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The Philosopher and the Wolf: Lessons from the Wild on Love, Death, and Happiness Paperback – December 15, 2010
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“The wolf . . . is the clearing in the human soul. The wolf uncovers what is hidden.” A philosophy professor and author (Body Language, 2006), Rowlands grew up with dogs, big dogs, so when he saw an advertisement for wolf cubs, he went to have a look. When he saw the soft, fluffy cubs and their imposing parents, he took one home that day. Since his new pup, called Brenin, could not be at home alone without leaving utter destruction in his wake, Rowlands begain to take him everywhere. By training the wolf to take his lead, Rowlands taught Brenin how to be comfortable with all sorts of circumstances. Their remarkable closeness, both physical and mental, led to this book—a sort of autobiography mixed with wolf philosophy, human philosophy, and an exploration of the bonds between human and animal. Discussing what humans can learn from wolves, Rowlands elevates the run-of-the-mill memoir about life with an exotic pet into something more, a treatise on the meaning of true companionship. This one moves well beyond the Rascal mode. --Nancy Bent --This text refers to the Hardcover edition.
“Not everyone can blend wildlife lore and Wittgenstein in an entertaining manner, but Rowlands has no trouble. Delightful and eye-opening.”
- Connie Ogle, Miami Herald
“A snarly misanthrope, Rowlands recovered his own humanity by loving a noble beast and (with a little help from Aristotle, Descartes, and Jack Daniel's) learning to howl at the moon.”
- O, The Oprah Magazine
“One of the most intense reading experiences of my life. It is a profound and beautiful book.”
- Jeffrey Masson, author of When Elephants Weep: The Emotional Lives of Animals
“This moving account will be recognized as a seminal work of philosophy that forces us to re-evaluate our view of the human animal.”
- John Gray, author of Men Are from Mars, Women Are from Venus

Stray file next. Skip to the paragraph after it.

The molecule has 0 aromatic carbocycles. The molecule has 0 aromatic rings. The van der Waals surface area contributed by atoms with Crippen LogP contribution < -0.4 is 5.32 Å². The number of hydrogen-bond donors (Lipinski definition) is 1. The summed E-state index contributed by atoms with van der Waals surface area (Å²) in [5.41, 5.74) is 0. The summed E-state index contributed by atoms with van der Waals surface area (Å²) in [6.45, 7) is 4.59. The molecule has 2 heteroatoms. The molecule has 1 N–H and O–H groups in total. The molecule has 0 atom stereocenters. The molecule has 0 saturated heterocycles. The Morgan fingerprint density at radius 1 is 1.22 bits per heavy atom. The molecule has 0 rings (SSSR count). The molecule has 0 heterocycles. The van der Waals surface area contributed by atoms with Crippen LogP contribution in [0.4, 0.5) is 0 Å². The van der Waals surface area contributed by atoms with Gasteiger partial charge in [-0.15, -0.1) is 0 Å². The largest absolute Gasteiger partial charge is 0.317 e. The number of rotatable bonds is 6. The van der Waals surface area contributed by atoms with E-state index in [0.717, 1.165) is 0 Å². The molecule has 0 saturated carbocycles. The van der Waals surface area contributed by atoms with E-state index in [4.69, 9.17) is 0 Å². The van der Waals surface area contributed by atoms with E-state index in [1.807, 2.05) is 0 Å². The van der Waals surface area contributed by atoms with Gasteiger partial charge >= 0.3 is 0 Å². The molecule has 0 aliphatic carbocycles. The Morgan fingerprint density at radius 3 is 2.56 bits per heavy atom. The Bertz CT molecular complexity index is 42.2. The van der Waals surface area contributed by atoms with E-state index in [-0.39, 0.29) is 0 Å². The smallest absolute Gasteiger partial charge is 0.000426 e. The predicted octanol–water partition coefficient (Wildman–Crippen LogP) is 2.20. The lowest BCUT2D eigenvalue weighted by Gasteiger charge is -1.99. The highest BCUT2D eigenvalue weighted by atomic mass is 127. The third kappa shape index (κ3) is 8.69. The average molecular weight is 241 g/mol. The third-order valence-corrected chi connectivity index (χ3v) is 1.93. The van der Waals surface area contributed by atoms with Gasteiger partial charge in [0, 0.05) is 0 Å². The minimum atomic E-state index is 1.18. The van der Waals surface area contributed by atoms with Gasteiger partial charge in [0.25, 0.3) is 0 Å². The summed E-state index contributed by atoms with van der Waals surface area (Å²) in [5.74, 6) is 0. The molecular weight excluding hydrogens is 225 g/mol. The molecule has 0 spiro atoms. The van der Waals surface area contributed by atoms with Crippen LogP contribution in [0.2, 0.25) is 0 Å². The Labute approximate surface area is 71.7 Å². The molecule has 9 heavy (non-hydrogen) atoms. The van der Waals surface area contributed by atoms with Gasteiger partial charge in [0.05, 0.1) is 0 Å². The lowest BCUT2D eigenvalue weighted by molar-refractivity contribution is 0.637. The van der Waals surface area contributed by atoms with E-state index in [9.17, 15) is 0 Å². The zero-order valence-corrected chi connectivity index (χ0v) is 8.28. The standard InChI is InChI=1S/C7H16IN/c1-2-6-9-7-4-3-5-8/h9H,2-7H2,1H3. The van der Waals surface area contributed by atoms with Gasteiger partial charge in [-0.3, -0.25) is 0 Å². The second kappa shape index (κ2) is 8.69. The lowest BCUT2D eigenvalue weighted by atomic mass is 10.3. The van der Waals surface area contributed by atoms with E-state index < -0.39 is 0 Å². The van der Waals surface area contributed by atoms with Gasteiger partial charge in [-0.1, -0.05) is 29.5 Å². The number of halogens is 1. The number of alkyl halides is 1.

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But a funny thing happened about midway through the book. Rowlands and Brenin won me over with their special bond. Oh sure, there were still times when Rowlands' actions made me roll my eyes and wonder 'what the hell were you thinking?' But beneath it all, this is a story about two very different souls who have much to teach each other - and us. Or maybe, as a middle-aged man and a bit of a misanthrope myself, I could just relate to Rowlands and his bond with Brenin which seems so close to my bond with my more conventional four-legged family.
I suppose I could still quibble about how I'd rather see wolves running free in their natural environment rather than turned into pets, but once I got over my prejudices it made for fascinating reading. I know of no other book where you can find an account of a wolf tearing up an apartment only a few lines away from philosophical musings on time and life's meaning. But being a misanthrope myself I feel obligated to criticize Rowlands for something; thus let me state unequivocally that his writing style can get a bit pedantic when he starts loading up his sentences with too many independent clauses.
I was encouraged to read this "wolf book" (actually a hybrid wolf-dog most likely, but no matter) as I am engaged in writing my own book about a wolf I lived with in England, New York, Oregon and Nova Scotia, where he died. In this book, Lupey Journals: Lessons From The Heart Of A Wolf (see lupeywolf.com), I attempt to weave three themes together, the journals and my initial reflections upon what I observed, a brief summary of what science can tell us about nature, and the deep mysteries that experience and science open up to us.
The task is not easy, as I need to speak in different voices, and thus deeply admire Rowlands skills as a powerful thinker and literary craftsman. His experiences with his animal are deeply moving and insightful. I have much to learn from his writings and explorations of what makes us tick, as will all readers who have any compassion for the diversity of life with which we share this planet.
I am delighted my friend suggested I give the book a re-read. Even better on the second read. It is a treasure.
John C. Fentress, PhD
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This book was torture to read.Read more